Where to Find Nourishment: Antibes Bistro Freeman’s Frankie’s Sputino Les Enfants Terribles Schiller’s Georgia’s East Side BBQ

If You Need to Trash a Hotel Room: The Hotel On Rivington Thompson LES

THE EAST VILLAGE/ALPHABET CITY

Tune-Age: Thursday: Two Door Cinema Club, 9:00 PM at Webster Hall Caveman, 10:15 PM at Lit Lounge Lawrence Arabia, 10:50 PM at Bowery Electric Friday: Hall of Justus, Kosha Dillz, Rebelmatics + special guests, 12:00 AM–3:00 AM at Bowery Poetry Club Designer Drugs, 1:30 AM at Webster Hall Saturday: Care Bears on Fire, 7PM at Bowery Poetry Club

Where to Sip: Heathers The Cabin Down Below Holiday Cocktail Lounge Where to Fill-Up: Artichoke Basille Pizza & Brewery The Bourgeois Pig Crif Dogs Hummus Place Whitmans Veselka

Where to Crash: Cooper Square Hotel

WILLIAMSBURG

The Music: Thursday: Soft Black, 10:00 PM at Union Pool The Blow, 10:30 PM at Music Hall of Williamsburg Friday: Priestess, 10:30 PM at Union Pool Kids of 88, 11:00 PM at Trash Bar Everything Everything, 11:30PM at the Music Hall of Williamsburg Saturday: The Class Machine, 11:45 at Trash Bar

Grub: El Diablo Taco Truck Zenkichi Walter Foods Kenny’s Trattoria

A (Maybe) Low Key Drink: Hotel Delmano Royal Oak Fresh Kills Clem’s

Sleep it Off: Hotel Le Jolie

Nightlife Try Outs: Amanda Leigh Dunn’s Week of Parties

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It’s 10:30 on a Wednesday night and I’m in gym clothes crossing Union Square wondering if I’ve anything good left on TiVo when I first hear them. “Let’s just get drinks here,” a California blond squeals to her fellow interns, a group of smiley, freshly implanted college girls. “This part of the city is amazing—there are so many places to go!” Suddenly I feel refreshed, the soggy, angry heat evaporating around me. I immediately recall those same, remarkable feelings of excitement when I was new to this city: every step was one outside my comfort zone, and the possibilities were endless—the night was a mystery. Now, since I’ve settled into the groove of actually living in this city, the knee-jerk reaction toward their enthusiasm is a swift eye-roll at their naïveté and a silent recitation of the latest snarky blog post about this exact area going to hell in TGI Friday’s hand basket. These days, the trend is to speak about nightlife as you were attending its funeral. I’ve grown bored with the idea that there’s nothing new or provocative happening in this metropolis. Nightlife isn’t dead, it’s just different, and it’s different for everyone. It’s been a while since I first started covering nightlife as “Holly GoNightly,” but my interest is once again piqued to seek out new ways to look at New York after dark. While some longingly wish for their days at Studio 54, Tunnel, or the Beatrice Inn, there are many more seeking out the new. The internet has given everyone a certain kind of access, diversifying trends and experiences. There’s something for everyone, and the only way to find out what works is to step out and try it on for size.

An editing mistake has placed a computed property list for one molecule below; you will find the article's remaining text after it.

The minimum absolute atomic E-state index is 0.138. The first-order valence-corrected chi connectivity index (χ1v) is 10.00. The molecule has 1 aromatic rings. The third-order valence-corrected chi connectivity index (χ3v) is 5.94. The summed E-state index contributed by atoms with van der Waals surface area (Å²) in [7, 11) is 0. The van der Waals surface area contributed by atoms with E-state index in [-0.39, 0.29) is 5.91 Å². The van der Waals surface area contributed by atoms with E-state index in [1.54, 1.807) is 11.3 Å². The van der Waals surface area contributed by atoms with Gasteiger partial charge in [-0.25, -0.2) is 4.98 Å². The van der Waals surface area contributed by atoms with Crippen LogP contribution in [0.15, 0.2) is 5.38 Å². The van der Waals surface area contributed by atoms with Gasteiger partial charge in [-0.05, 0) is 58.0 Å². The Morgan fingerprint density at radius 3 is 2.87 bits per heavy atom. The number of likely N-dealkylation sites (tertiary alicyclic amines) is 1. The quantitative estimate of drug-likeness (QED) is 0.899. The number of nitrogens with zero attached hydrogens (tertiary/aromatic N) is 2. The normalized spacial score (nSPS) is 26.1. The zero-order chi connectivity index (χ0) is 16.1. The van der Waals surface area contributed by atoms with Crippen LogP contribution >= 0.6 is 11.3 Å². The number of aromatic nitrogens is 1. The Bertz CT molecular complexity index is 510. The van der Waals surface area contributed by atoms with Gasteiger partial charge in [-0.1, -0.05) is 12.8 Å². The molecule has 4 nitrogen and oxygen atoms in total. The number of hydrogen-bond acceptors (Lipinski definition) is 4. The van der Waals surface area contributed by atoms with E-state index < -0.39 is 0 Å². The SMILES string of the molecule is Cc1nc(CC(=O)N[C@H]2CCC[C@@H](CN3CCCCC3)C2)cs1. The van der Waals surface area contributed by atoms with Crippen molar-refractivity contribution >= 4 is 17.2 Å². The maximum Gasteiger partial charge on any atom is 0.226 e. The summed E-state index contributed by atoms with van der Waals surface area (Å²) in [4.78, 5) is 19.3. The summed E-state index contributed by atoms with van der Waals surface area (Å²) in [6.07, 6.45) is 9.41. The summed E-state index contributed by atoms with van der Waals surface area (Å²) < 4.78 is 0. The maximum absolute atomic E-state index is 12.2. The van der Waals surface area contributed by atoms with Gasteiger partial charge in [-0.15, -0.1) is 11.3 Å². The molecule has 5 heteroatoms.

So this is what I’m hoping to do: like those transplanted interns weighing their options with gimlet eyes, I’m going to set my sights on stepping out of my own comfort zone, on noticing, trying, and doing more, on venturing out to see nightlife through other people’s eyes. To start, I’ve asked Amanda Leigh Dunn, a quintessential ‘Girl About Town’ who’s always at the “It” place with a band of cooler-than-cool kids, to fill me in on her own little black book of go-tos. Her’s is an agenda not for the faint of heart—a week of non-stop partying with an array of eclectic and truly hip characters.

image Amanda Dunn

Professional Resume: I own a company called Cross Street Productions Inc, a Manhattan based firm specializing in brand integrated events, artist management as well as fashion, beauty, and lifestyle public relations. I also run an event space on Greene Street. One Word to Describe Nightlife in New York City: Endless.

City Loves:Favorite lunch spot: Cipriani Downtown, I pretty much live there. • Favorite dinner spot: Fig and Olive, Ilili, Hotel GriffouFavorite nightlife trend: Le Bain, the new spot at the top of the standard. Naked girls, water beds, and the best view of the city—what more could you want? • Drink of choice: I’m mostly a champagne kinda girl. • Meal of choice: Tuna Tar Tar • Favorite group of people to bump into: My night kiddies: Becka Diamond, Stef Skinner, Carol Han, Sami Swetra, Paul Johnson Calderon, Timo Weiland, Jane Bang, Matt Kays. You know, the cool kids.

image Le Bain

City Gripes:Nightlife trend you loathe: I hate Juliet Supper Club, the Empire Hotel roof is a clusterfuck of ugly people. I hate places that anyone and their mother gets let into • Drink: Cafe Patron, sick. • Meal: fried food, ick. • Group of people to bump into: Hipsters, teens, and coke fiends—and the usual uninvited crowd, you know who you are.

Her Hotspots: Monday: Dinner with my closest, plotting the week. Tuesday: Lit Lounge Wednesday: Soho Yard, the “Everything’s Ridiculous” party with Spencer Product and Becka Diamond. Thursday: Avenue, BEast for Main Man Thursdays, Norwood with Timo & Alan. Friday: Le Bain, Tribeca Grand Salon with Matt&Maia and Andrew Saturday: Pianos for the Mile High party with Jane Bang, Easthampton Boathouse, hosted by the Eldridge Sunday: Sway, Goldbar

image Kenmare

Every night: Kenmare, we call it Kenitis, or La Bain. Wouldn’t be caught dead here: Greenhouse, Tenjune. For special occasions: Depending on the season, every drink occasion with my closests is a special occasion. But if I had to say, it would prob be the Plaza Hotel (the have the best bloodies in NY). Brunch is usually: Cafe Cluny, Schiller’s, Serafina, Soho House (Essex House is the Greenhouse of brunch).